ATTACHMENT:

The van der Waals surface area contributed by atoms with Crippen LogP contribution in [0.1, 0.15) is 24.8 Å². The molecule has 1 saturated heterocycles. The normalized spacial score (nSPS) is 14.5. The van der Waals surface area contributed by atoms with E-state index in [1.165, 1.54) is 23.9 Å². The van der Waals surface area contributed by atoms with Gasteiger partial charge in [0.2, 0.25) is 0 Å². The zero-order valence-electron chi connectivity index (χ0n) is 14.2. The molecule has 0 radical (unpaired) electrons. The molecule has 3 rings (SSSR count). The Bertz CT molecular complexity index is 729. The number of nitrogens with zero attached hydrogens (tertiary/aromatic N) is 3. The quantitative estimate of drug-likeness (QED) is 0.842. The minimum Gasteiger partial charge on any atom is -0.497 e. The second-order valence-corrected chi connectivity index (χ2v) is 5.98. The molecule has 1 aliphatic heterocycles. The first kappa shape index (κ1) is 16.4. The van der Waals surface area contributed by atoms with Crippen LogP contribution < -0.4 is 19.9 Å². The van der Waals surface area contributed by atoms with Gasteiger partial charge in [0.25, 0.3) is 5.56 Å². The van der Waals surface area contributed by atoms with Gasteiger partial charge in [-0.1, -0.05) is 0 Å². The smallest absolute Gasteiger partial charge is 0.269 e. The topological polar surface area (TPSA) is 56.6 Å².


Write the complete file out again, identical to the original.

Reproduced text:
The van der Waals surface area contributed by atoms with Crippen LogP contribution in [0.1, 0.15) is 24.8 Å². The molecule has 1 saturated heterocycles. The normalized spacial score (nSPS) is 14.5. The van der Waals surface area contributed by atoms with E-state index in [1.165, 1.54) is 23.9 Å². The van der Waals surface area contributed by atoms with Gasteiger partial charge in [0.2, 0.25) is 0 Å². The zero-order valence-electron chi connectivity index (χ0n) is 14.2. The molecule has 0 radical (unpaired) electrons. The molecule has 3 rings (SSSR count). The Bertz CT molecular complexity index is 729. The number of nitrogens with zero attached hydrogens (tertiary/aromatic N) is 3. The quantitative estimate of drug-likeness (QED) is 0.842. The minimum Gasteiger partial charge on any atom is -0.497 e. The second-order valence-corrected chi connectivity index (χ2v) is 5.98. The molecule has 1 aliphatic heterocycles. The first kappa shape index (κ1) is 16.4. The van der Waals surface area contributed by atoms with Crippen LogP contribution < -0.4 is 19.9 Å². The van der Waals surface area contributed by atoms with Gasteiger partial charge in [0.25, 0.3) is 5.56 Å². The van der Waals surface area contributed by atoms with Gasteiger partial charge in [-0.1, -0.05) is 0 Å². The smallest absolute Gasteiger partial charge is 0.269 e. The topological polar surface area (TPSA) is 56.6 Å².